The road to recovery will rely heavily on the skills of quantity surveyors as governments lean on infrastructure development to kick-start the economy. But in the US, there are few who have the unique skills and background the role requires.
RICS Americas Board Member Mike Davis has global experience as a quantity surveyor. He started his career in the UK, but after working on Euro Disney in Paris in the early 90s, he has been a global citizen and demonstrated the benefits of the quantity surveying profession in new geographies across the Middle East, Africa, East Asia, Europe and now the Americas.
Since 2002, he’s been primarily based in Houston, working in claims consulting and dispute resolution for the global infrastructure, and oil and gas industries—most recently for IHI E&C Inc., a Japanese-based engineering and construction firm. After nearly two decades in the Energy Corridor, Davis sees the need for proactive quantity surveying as more pressing than ever in North America—and especially in the U.S.
“I’d hardly be the first to say that there’s a dearth of awareness about quantity surveying in the U.S.,” says Davis. “Lots of employers think of a QS as a cost estimator or cost planner and that’s the end of it.”
The challenge, he believes, is in explaining the broad base of expertise required of the job and the far-reaching benefits for employers. In addition to accounting and math, successful QS work involves a great deal of commercial, contractual and legal knowledge.
“When it comes to construction projects, quantity surveyors understand the construction processes, and they know the universe of documents that frame the obligations of the parties,” says Davis, “so we’re uniquely positioned to understand the deliverables of a contract. A good QS is a bridge between the engineering and legal functions, to the benefit of the project.”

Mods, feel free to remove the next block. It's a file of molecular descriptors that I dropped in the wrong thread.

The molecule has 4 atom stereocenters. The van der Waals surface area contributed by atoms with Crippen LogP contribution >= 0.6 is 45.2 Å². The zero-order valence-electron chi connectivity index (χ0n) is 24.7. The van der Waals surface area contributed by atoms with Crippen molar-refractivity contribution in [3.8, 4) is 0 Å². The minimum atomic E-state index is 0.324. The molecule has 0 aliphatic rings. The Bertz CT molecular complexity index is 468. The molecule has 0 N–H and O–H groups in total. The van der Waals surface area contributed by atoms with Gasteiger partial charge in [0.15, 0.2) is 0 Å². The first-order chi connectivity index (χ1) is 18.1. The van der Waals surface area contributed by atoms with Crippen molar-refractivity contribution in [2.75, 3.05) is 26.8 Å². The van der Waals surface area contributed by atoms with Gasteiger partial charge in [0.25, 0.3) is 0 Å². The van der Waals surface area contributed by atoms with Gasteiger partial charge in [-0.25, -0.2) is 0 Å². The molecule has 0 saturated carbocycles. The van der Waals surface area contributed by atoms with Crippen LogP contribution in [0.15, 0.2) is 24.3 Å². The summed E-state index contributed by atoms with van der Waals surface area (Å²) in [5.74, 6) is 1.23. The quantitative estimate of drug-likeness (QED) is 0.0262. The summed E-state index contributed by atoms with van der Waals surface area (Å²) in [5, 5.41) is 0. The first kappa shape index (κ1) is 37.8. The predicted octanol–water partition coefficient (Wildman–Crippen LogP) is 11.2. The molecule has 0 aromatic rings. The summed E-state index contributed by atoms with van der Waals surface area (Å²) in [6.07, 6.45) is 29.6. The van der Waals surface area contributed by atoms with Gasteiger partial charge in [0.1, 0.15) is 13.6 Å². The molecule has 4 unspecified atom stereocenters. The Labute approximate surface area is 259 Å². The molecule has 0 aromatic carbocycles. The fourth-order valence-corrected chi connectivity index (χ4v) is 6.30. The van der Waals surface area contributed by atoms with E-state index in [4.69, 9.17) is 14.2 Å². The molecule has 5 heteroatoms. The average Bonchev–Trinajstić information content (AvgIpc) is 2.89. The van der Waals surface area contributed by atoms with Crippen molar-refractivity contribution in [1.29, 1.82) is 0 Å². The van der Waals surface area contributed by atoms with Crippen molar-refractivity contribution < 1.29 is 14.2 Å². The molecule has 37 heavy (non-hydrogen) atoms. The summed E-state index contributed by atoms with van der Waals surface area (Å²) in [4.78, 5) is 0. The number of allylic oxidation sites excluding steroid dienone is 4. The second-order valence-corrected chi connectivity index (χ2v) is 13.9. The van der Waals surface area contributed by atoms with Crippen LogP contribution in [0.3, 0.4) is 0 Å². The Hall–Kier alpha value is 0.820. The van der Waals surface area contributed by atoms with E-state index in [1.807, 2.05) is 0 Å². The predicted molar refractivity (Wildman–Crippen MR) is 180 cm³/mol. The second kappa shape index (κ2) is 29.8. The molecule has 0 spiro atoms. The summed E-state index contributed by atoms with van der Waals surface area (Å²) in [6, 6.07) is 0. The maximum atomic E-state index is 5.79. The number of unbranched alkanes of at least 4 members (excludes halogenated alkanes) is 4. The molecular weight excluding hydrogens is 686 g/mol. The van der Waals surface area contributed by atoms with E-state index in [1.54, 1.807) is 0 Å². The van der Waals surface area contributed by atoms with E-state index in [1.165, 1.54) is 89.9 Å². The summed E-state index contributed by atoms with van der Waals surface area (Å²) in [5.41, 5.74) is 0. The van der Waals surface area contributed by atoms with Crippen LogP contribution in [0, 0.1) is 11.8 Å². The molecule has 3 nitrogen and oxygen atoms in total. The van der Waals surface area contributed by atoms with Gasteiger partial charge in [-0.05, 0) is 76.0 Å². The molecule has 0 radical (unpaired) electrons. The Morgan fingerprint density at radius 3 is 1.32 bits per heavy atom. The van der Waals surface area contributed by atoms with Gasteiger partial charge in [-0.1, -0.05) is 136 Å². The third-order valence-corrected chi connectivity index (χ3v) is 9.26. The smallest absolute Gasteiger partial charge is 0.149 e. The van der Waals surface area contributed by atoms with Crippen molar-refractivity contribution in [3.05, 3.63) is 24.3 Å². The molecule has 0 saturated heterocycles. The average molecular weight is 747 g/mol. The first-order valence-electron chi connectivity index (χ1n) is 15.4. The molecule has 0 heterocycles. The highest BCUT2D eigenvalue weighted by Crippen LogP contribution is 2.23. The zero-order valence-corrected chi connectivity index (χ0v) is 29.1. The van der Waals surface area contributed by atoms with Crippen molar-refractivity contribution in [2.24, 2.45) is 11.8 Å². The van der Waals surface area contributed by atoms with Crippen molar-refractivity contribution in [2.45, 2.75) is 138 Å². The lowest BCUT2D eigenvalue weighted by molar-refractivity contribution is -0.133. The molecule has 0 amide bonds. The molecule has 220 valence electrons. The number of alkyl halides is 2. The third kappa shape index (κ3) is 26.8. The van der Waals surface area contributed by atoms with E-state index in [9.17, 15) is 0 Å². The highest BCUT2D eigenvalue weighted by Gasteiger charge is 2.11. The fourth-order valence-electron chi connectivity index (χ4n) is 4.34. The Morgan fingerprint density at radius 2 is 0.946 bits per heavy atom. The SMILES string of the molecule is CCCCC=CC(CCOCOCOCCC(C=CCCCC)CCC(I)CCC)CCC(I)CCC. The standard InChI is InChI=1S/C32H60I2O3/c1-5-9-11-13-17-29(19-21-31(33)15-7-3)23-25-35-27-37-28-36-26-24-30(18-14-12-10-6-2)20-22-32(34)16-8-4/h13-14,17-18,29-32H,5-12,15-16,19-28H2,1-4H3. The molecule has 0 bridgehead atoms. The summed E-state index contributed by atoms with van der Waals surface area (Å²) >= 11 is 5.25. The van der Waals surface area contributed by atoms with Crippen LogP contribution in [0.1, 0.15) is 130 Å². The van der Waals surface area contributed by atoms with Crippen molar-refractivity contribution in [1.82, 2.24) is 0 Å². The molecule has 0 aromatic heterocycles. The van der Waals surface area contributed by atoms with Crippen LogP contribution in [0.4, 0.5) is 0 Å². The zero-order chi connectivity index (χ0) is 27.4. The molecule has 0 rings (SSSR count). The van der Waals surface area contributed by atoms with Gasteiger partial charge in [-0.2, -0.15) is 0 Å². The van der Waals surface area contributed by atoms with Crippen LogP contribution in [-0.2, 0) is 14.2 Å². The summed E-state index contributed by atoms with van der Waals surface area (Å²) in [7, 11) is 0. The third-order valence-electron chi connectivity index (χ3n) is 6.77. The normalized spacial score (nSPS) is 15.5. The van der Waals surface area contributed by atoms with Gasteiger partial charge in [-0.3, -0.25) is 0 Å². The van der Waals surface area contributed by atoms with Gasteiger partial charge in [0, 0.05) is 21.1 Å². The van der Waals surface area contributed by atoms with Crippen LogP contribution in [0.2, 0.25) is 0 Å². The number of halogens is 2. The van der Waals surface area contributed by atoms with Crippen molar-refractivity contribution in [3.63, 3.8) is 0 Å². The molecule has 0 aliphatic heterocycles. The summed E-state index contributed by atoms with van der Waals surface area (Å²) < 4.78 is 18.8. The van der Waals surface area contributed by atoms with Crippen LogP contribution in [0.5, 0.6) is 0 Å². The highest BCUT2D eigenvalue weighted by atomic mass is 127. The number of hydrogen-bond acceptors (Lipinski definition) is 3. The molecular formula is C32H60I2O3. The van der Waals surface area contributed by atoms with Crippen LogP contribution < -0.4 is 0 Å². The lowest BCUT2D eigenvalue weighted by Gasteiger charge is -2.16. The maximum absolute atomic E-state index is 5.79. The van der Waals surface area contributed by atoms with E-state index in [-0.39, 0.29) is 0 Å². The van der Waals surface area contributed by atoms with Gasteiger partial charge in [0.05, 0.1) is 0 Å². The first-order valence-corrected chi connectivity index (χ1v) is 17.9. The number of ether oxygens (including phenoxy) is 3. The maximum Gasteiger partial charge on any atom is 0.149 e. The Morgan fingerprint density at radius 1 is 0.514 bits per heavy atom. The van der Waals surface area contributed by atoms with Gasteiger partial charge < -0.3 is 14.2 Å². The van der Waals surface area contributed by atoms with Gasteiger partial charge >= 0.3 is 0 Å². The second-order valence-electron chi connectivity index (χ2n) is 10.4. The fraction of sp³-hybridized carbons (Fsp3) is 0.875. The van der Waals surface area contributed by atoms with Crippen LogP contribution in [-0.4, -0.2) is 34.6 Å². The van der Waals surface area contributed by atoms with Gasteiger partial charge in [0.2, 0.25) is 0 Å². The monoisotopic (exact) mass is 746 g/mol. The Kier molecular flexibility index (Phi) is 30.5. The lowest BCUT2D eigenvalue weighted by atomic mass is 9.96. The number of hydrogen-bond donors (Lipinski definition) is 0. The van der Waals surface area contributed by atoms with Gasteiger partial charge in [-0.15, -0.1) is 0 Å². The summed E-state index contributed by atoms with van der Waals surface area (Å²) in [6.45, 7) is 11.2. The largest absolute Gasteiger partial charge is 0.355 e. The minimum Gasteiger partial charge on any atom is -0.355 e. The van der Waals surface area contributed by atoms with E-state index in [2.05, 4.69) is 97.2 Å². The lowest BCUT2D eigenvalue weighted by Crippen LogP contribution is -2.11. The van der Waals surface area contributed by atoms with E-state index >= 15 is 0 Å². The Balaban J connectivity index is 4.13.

When it comes to construction projects, quantity surveyors understand the construction processes, and they know the universe of documents that frame the obligations of the parties... so we’re uniquely positioned to understand the deliverables of a contract. A good QS is a bridge between the engineering and legal functions, to the benefit of the project.
Too often, Davis believes, energy and infrastructure clients will wait until there’s a dispute to bring in a quantity surveyor to help resolve it. Rather than hire a qualified quantity surveyor early on, many U.S. firms will overly rely on lawyers to structure contracts and project deliverables and resolve day-to-day changes and disputes.
“It’s important to have QS professionals involved throughout the lifecycle of a project, from planning to closeout, and not just when there’s a dispute. Dispute resolution is a big part of the job, yes, but we can also help prevent costly disputes in the first place. We’ll make sure the contract is realistic, we’ll be on top of what the project actually requires and we’ll know where the potential problems are going to be ahead of time.”